“You again?” muttered the guy behind the counter. “You’ve been here before.”
“Yes,” she said. “You have a good memory.”
“You are uncooperative and weird, that’s why I remember you.”
“I can be both of those things,” she said, truthfully. “I think everyone can be.”
“What is it this time?” he sighed, staring at her.
“I have drugs and a nuclear weapon.”
“Then you can’t come inside.”
“I already am inside,” she said, looking around. “You’re inside too. Surely you know that.”
“This is not inside. This is the screening area, the place you’re checked before you get to go inside. This is where we stop people from entering the bar, if they have drugs or nuclear weapons.”
“That’s discrimination against drugs and nuclear weapons.”
“The drugs and weapons didn’t come here by themselves. YOU brought them, so you cannot go inside, and that’s final.”
“Can the drugs and weapons go in by themselves?”
“If I can’t go inside, can they?”
“No. Of course not,” he said, frowning at her.
“I just want to go inside and dance a little.”
“You could have gone inside if you hadn’t brought drugs and a nuclear weapon with you. So, go away and try again some other time, when you don’t have those things on your person.”
“Do you want to see them?” she asked. “The weapon’s not that big.”
“I do not want to see them. Not for any reason. Now, please leave this place and don’t come back until you are willing to meet the entrance standards. And you don’t have a nuclear weapon with you, because they weigh a ton and they are huge.”
“It’s a baby weapon and it’s experimental.”
“Where did you get it?” he asked.
“That’s what I thought,” he said, running his hand through his hair. “Amazon doesn’t sell nuclear weapons.”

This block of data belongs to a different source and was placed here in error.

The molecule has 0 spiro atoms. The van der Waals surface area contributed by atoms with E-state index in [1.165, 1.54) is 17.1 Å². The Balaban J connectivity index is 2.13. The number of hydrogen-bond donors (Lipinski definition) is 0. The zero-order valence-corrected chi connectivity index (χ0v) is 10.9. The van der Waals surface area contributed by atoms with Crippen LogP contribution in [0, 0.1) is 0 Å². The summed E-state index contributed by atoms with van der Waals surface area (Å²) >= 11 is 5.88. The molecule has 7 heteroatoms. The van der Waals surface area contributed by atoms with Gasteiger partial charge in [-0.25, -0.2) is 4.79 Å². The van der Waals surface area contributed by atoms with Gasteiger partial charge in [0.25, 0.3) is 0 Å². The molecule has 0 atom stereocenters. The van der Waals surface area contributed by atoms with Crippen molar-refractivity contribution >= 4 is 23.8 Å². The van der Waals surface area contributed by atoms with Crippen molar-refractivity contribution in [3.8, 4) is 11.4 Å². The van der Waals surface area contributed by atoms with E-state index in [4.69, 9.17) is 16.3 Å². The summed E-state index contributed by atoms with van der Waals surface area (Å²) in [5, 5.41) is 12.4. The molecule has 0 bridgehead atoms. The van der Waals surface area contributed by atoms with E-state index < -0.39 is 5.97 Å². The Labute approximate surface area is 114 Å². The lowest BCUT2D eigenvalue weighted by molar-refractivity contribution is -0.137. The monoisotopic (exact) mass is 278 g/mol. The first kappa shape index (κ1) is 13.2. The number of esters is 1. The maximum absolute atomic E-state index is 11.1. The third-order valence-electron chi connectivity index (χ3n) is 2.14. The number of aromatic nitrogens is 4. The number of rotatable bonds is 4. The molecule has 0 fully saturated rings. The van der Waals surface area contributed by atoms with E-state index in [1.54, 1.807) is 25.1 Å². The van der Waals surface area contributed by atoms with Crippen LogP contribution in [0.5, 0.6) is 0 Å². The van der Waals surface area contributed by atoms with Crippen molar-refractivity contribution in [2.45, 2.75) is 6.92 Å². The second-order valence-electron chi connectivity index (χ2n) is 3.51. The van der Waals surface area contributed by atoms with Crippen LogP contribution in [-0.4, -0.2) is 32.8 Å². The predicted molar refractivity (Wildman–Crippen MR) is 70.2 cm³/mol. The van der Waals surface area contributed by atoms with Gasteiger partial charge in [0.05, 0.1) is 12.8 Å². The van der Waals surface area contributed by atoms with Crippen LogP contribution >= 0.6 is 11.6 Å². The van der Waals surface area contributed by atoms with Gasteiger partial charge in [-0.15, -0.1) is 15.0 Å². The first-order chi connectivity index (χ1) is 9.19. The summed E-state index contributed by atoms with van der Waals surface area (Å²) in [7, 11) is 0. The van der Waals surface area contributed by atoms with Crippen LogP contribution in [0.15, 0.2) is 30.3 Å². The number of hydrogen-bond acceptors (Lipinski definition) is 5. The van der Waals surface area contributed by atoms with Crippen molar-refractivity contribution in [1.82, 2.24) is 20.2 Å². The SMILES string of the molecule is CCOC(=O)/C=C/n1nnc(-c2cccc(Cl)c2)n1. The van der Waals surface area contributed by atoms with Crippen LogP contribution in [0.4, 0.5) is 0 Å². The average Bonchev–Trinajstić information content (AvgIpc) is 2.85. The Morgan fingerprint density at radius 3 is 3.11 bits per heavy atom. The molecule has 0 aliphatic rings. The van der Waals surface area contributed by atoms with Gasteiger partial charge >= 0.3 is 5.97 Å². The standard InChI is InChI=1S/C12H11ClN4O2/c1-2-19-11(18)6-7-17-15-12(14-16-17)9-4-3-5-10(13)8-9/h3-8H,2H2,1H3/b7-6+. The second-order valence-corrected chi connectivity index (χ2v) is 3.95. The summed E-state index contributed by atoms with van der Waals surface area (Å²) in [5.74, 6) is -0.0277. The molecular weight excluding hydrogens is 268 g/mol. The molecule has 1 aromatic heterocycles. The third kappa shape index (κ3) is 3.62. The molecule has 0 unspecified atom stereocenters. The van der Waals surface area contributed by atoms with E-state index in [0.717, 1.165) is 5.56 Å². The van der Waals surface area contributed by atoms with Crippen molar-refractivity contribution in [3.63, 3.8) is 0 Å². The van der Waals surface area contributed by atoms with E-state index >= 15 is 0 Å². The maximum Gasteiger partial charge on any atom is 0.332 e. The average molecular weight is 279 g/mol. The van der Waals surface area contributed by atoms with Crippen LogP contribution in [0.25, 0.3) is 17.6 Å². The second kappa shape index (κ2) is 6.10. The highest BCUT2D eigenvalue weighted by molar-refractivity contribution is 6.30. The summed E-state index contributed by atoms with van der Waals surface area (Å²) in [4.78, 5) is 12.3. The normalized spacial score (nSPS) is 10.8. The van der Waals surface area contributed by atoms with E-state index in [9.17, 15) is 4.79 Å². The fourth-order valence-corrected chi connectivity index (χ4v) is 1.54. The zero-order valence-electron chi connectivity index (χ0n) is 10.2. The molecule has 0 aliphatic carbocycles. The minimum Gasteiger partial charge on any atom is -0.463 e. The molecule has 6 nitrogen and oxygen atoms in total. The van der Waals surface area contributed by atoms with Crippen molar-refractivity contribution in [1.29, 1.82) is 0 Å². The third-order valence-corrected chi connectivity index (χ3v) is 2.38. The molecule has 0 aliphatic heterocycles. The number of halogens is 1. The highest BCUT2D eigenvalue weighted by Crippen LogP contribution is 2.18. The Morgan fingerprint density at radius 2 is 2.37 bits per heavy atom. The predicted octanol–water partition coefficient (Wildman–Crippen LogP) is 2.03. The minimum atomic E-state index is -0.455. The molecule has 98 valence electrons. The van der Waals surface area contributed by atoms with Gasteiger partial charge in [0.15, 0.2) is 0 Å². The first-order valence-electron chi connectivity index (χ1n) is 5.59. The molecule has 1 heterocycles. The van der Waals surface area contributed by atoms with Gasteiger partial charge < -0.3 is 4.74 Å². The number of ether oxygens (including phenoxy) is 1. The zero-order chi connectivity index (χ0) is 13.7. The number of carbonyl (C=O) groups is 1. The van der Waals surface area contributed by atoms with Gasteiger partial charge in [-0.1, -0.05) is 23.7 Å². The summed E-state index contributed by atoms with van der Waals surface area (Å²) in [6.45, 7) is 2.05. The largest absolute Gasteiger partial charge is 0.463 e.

“Do too,” she said.
“Do not. Let me see it.”
“Okay, but remember, you asked,” she said, pulling a small nuclear device out of her backpack.
“That looks like a nuclear device,” he said. “However, it’s made out of Lego’s.”
“Oh, sorry,” she said, shoving her hand back into her back pack. “Wrong one. That was the prototype.”
“What kind of drugs do you have?”
She put a bottle of aspirin on the counter.
“These are aspirins,” he said, looking at the half filled bottle.
“I know. But they are also drugs, purchased at a drugstore.”
She plopped the small nuclear bomb on the counter next to the aspirin. “There. That’s the nuclear device.”
He stared at it. “It looks real.”
“It is real. I know, because I made it myself.”
“I thought you said you got it on Amazon.”
“I got some of the parts on Amazon. You’d be surprised what you can make out of the insides of radios and appliances.”
“I don’t know what to say.”
“It’s pretty cool, don’t you agree?”
“No. Not really. It’s terrifying,” he said.
“It’s a bomb.”
“Just a little one and it can’t go off. I just wanted to make it, that’s all. It’s not finished or anything.”
“Is that the truth?”
“Yes,” she said, holding up her hand. “The whole truth and nothing but the truth, so help me NASA. The bomb has a gooey chocolate center, so you don’t have to worry. And, to be perfectly honest, after meeting you last time I was here, I wanted to see you again. I thought this was a way to get your attention.”
“You could have just said that in the first place.”
“Can I have the aspirins back, please?”
“Sure,” he said, accidentally on purpose touching her hand, as she reached for them.
“You want to go out sometime?” she asked, softly.
“No kidding,” he said. “You’re pretty creative, that’s why I remembered you from last time.”
“You’re welcome. I get off in an hour. We can go grab something to eat, if you’re hungry.”
“I’ll meet you out in front,” she said, moving toward the door. I’ll be in the white Corvette.
“You have a Corvette?”
“A couple of them. It’s no big deal. We can talk about it when you’re finished working,” she said smiling.
He smiled back, and watched her leave the room.
Photo: Christopher Farrugia